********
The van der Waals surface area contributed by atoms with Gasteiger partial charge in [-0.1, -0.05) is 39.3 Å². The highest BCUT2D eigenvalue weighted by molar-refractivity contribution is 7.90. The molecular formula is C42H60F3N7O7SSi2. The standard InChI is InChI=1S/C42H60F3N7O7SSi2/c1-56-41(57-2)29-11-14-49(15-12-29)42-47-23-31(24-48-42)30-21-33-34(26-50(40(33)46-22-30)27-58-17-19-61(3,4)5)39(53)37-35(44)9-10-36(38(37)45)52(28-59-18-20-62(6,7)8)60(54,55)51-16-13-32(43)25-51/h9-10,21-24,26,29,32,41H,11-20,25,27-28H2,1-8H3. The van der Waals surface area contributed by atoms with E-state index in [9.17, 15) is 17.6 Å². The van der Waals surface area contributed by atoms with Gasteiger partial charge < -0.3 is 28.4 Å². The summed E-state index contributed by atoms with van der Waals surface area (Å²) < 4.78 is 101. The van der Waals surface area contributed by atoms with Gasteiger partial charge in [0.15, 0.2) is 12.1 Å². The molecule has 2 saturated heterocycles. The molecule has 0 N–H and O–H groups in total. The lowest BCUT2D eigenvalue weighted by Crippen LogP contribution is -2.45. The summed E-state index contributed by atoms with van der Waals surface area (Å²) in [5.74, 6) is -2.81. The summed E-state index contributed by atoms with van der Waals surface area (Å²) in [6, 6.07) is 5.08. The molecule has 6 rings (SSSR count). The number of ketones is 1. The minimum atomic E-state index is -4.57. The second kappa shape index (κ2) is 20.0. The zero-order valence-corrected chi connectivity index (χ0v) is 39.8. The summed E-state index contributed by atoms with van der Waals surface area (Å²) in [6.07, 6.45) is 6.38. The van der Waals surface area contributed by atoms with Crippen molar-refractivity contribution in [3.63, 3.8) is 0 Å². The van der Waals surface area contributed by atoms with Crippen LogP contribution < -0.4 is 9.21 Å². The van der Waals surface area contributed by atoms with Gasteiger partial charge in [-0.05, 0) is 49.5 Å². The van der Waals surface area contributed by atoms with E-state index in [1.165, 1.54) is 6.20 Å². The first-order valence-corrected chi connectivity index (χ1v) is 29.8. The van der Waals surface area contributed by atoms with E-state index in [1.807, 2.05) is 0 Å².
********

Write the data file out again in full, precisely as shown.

The van der Waals surface area contributed by atoms with Gasteiger partial charge in [-0.1, -0.05) is 39.3 Å². The highest BCUT2D eigenvalue weighted by molar-refractivity contribution is 7.90. The molecular formula is C42H60F3N7O7SSi2. The standard InChI is InChI=1S/C42H60F3N7O7SSi2/c1-56-41(57-2)29-11-14-49(15-12-29)42-47-23-31(24-48-42)30-21-33-34(26-50(40(33)46-22-30)27-58-17-19-61(3,4)5)39(53)37-35(44)9-10-36(38(37)45)52(28-59-18-20-62(6,7)8)60(54,55)51-16-13-32(43)25-51/h9-10,21-24,26,29,32,41H,11-20,25,27-28H2,1-8H3. The van der Waals surface area contributed by atoms with E-state index in [9.17, 15) is 17.6 Å². The van der Waals surface area contributed by atoms with Gasteiger partial charge < -0.3 is 28.4 Å². The summed E-state index contributed by atoms with van der Waals surface area (Å²) < 4.78 is 101. The van der Waals surface area contributed by atoms with Gasteiger partial charge in [0.15, 0.2) is 12.1 Å². The molecule has 2 saturated heterocycles. The molecule has 0 N–H and O–H groups in total. The lowest BCUT2D eigenvalue weighted by Crippen LogP contribution is -2.45. The summed E-state index contributed by atoms with van der Waals surface area (Å²) in [5.74, 6) is -2.81. The summed E-state index contributed by atoms with van der Waals surface area (Å²) in [6, 6.07) is 5.08. The molecule has 6 rings (SSSR count). The number of ketones is 1. The minimum atomic E-state index is -4.57. The second kappa shape index (κ2) is 20.0. The zero-order valence-corrected chi connectivity index (χ0v) is 39.8. The summed E-state index contributed by atoms with van der Waals surface area (Å²) in [6.07, 6.45) is 6.38. The van der Waals surface area contributed by atoms with Crippen molar-refractivity contribution in [3.63, 3.8) is 0 Å². The van der Waals surface area contributed by atoms with Crippen LogP contribution < -0.4 is 9.21 Å². The van der Waals surface area contributed by atoms with Gasteiger partial charge in [-0.05, 0) is 49.5 Å². The van der Waals surface area contributed by atoms with E-state index in [1.165, 1.54) is 6.20 Å². The first-order valence-corrected chi connectivity index (χ1v) is 29.8. The van der Waals surface area contributed by atoms with E-state index in [1.807, 2.05) is 0 Å².